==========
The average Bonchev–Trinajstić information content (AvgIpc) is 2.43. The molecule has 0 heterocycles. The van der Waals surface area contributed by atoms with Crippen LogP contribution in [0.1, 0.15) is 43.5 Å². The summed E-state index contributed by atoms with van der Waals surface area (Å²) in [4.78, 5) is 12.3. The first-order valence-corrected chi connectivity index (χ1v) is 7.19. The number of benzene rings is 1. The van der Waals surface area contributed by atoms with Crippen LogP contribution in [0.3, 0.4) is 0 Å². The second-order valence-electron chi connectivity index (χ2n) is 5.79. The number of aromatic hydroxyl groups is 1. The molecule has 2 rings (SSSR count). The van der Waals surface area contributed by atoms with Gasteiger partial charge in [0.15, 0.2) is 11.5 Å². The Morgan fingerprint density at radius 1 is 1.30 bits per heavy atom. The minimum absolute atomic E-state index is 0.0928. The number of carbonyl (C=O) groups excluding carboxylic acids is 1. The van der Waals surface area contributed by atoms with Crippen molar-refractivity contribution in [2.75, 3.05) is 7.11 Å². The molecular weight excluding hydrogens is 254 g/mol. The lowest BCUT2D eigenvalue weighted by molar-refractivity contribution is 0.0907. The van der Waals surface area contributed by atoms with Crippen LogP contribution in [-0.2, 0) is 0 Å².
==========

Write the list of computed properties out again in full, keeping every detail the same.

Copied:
The average Bonchev–Trinajstić information content (AvgIpc) is 2.43. The molecule has 0 heterocycles. The van der Waals surface area contributed by atoms with Crippen LogP contribution in [0.1, 0.15) is 43.5 Å². The summed E-state index contributed by atoms with van der Waals surface area (Å²) in [4.78, 5) is 12.3. The first-order valence-corrected chi connectivity index (χ1v) is 7.19. The number of benzene rings is 1. The van der Waals surface area contributed by atoms with Crippen LogP contribution in [0.3, 0.4) is 0 Å². The second-order valence-electron chi connectivity index (χ2n) is 5.79. The number of aromatic hydroxyl groups is 1. The molecule has 2 rings (SSSR count). The van der Waals surface area contributed by atoms with Gasteiger partial charge in [0.15, 0.2) is 11.5 Å². The Morgan fingerprint density at radius 1 is 1.30 bits per heavy atom. The minimum absolute atomic E-state index is 0.0928. The number of carbonyl (C=O) groups excluding carboxylic acids is 1. The van der Waals surface area contributed by atoms with Crippen molar-refractivity contribution in [2.75, 3.05) is 7.11 Å². The molecular weight excluding hydrogens is 254 g/mol. The lowest BCUT2D eigenvalue weighted by molar-refractivity contribution is 0.0907. The van der Waals surface area contributed by atoms with Crippen LogP contribution in [-0.2, 0) is 0 Å².